Neighborhood leaders talked with residents in a few other neighborhoods with street murals, Sinnott said, to figure out paint options and how they carried out the project.

Sinnott said neighborhood leaders need to get permission to paint the mural from the four homeowners at the adjacent corners of the intersection.

Then, the next step is selecting a design. They’ve briefly discussed painting a bridge and creek to tie in with the neighborhood’s name. They’ve also tossed around the idea of asking students at Burnt Bridge Creek Elementary School to come up with a design, Sinnott said.

In the meantime, the neighborhood association needs to fill out all of the necessary paperwork with the city, secure permits, plan a block party, set up traffic control and enlist volunteers to help paint. Sinnott said she feels confident the city will approve the street mural.

The city of Vancouver has used street murals as a traffic calming measure since about 2006. The Arnada neighborhood was the first to implement the strategy at the intersection of East 22nd and D streets, according to Judi Bailey, neighborhoods coordinator for the city of Vancouver.

Bailey said the idea is patterned after city repair projects in Portland.

“The idea is something visual in the street … narrows the perception of the street and catches people’s attention, and it automatically slows people down to see what it is,” she said.

One Arnada resident, Russ Pascoe, says the street murals have limited long-term success for traffic calming.

He was on the committee that planned and painted the mural in his neighborhood, and he lives near the troublesome intersection. Pascoe said in an email that when the mural was first painted, it worked well for a couple of months.

“Cars slowed for people to look at it. Some even stopped to talk about it,” he said. “I see a little of that after we refresh the paint each August, but soon after, drivers seem to ignore it, and speeds are the same over it as anywhere on 22nd, too often too fast.”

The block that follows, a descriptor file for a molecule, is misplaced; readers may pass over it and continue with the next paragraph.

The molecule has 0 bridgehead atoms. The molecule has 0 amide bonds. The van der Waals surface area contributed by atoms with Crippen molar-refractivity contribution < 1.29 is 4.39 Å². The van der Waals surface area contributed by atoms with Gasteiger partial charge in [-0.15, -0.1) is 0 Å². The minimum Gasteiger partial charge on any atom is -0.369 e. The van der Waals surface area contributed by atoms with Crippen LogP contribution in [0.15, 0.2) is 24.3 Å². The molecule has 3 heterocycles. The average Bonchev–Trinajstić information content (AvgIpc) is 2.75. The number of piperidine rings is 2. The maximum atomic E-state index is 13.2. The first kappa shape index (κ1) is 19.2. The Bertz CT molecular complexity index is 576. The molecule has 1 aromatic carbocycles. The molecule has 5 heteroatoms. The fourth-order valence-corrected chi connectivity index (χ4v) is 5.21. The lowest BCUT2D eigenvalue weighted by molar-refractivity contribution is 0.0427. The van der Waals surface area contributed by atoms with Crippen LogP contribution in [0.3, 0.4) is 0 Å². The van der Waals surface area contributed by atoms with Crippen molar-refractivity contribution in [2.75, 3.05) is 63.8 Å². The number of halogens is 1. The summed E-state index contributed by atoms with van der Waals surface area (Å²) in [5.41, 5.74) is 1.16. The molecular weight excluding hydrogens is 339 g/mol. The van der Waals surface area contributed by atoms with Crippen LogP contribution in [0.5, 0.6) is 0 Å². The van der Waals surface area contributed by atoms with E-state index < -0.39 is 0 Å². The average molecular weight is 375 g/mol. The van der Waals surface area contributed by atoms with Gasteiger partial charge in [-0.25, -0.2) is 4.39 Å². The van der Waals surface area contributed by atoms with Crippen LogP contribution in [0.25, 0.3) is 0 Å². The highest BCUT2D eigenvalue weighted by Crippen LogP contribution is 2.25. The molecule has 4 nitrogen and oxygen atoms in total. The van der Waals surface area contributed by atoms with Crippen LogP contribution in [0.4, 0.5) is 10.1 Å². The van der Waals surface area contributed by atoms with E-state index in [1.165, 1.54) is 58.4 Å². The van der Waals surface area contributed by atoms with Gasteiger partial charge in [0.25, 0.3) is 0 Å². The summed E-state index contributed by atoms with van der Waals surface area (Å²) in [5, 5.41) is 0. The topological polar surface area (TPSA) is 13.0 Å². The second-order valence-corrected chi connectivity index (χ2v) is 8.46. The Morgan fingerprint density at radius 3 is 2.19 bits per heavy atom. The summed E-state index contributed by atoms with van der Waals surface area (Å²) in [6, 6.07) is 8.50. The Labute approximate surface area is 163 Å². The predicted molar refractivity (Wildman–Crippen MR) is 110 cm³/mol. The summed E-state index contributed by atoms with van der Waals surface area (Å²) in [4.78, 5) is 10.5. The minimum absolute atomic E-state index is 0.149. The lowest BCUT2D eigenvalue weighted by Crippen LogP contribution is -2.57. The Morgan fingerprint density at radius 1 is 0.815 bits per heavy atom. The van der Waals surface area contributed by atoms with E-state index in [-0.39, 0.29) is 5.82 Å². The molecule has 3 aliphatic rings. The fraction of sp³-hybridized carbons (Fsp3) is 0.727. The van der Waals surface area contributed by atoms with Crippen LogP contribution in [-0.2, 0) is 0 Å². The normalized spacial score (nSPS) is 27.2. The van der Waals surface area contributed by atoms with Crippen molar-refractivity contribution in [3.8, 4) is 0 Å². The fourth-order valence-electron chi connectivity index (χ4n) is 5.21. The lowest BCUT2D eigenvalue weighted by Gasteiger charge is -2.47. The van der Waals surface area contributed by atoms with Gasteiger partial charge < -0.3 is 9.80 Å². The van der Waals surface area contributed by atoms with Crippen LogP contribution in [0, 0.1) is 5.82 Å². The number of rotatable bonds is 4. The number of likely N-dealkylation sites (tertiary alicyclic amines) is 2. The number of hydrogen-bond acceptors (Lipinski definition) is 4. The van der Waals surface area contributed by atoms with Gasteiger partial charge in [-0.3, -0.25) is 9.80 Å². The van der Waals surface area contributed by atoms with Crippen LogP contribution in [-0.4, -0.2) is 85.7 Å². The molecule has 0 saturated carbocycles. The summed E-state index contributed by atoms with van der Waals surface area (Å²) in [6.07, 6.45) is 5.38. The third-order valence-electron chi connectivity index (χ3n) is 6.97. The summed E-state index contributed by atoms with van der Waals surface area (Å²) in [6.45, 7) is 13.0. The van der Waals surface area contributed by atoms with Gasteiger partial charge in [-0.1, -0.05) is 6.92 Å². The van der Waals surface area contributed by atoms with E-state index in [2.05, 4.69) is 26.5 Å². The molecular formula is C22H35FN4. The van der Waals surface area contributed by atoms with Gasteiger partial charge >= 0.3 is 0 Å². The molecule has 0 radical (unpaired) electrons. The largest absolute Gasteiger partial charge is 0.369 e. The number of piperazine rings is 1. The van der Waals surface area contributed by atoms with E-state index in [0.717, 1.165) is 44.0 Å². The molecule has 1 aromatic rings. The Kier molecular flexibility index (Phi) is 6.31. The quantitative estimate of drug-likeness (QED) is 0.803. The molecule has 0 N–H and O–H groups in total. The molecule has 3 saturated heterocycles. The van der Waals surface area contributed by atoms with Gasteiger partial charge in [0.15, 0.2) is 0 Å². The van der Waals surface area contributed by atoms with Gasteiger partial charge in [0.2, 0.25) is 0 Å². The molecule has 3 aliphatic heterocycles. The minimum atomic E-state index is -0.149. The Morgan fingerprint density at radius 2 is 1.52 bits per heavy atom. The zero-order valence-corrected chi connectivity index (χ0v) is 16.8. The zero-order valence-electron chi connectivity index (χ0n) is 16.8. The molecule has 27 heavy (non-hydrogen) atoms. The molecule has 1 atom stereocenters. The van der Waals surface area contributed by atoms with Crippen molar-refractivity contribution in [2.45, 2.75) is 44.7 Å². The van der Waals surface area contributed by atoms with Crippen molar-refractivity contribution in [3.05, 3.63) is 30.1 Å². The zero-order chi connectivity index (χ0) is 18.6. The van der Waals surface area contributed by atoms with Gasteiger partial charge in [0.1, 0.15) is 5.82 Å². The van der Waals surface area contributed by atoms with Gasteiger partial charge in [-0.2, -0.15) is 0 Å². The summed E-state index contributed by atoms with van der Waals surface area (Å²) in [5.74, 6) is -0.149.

But a benefit is that the mural “pulls in people who otherwise don’t participate” in the neighborhood association, Russ said, because each August, they hold a painting party to refresh the mural.

Sinnott said she recognizes that the mural is not a long-term solution.

Ideally, the neighborhood needs some type of traffic control at the problem areas, which also include Northeast Poplar Street and Northeast 151st Avenue, and Northeast 151st Avenue and Northeast Sorrel Drive. The neighborhood is going to revisit painting those intersections at a later date, she said.

The problem is that Poplar appears to be wider than it actually is, because of a large bike lane on the south side of the road. The bike lane is so wide that motorists sometimes use it as a turn lane. Sinnott wants to better establish the bike lane from traffic lanes.

The mural will help make the road look narrower, she said, which in turn should slow people down.

Another idea is to post neon-colored signs along the road, stating “25 (mph) is fine,” Sinnott said.

One neighbor suggested painting murals on the fences along Poplar to encourage a stronger feeling of community and discourage speeding. But that would take a lot of work with individual homeowners, Sinnott said.

The neighborhood association had hoped to paint the mural this summer, Sinnott said, but will have to wait until roadwork on Poplar is complete.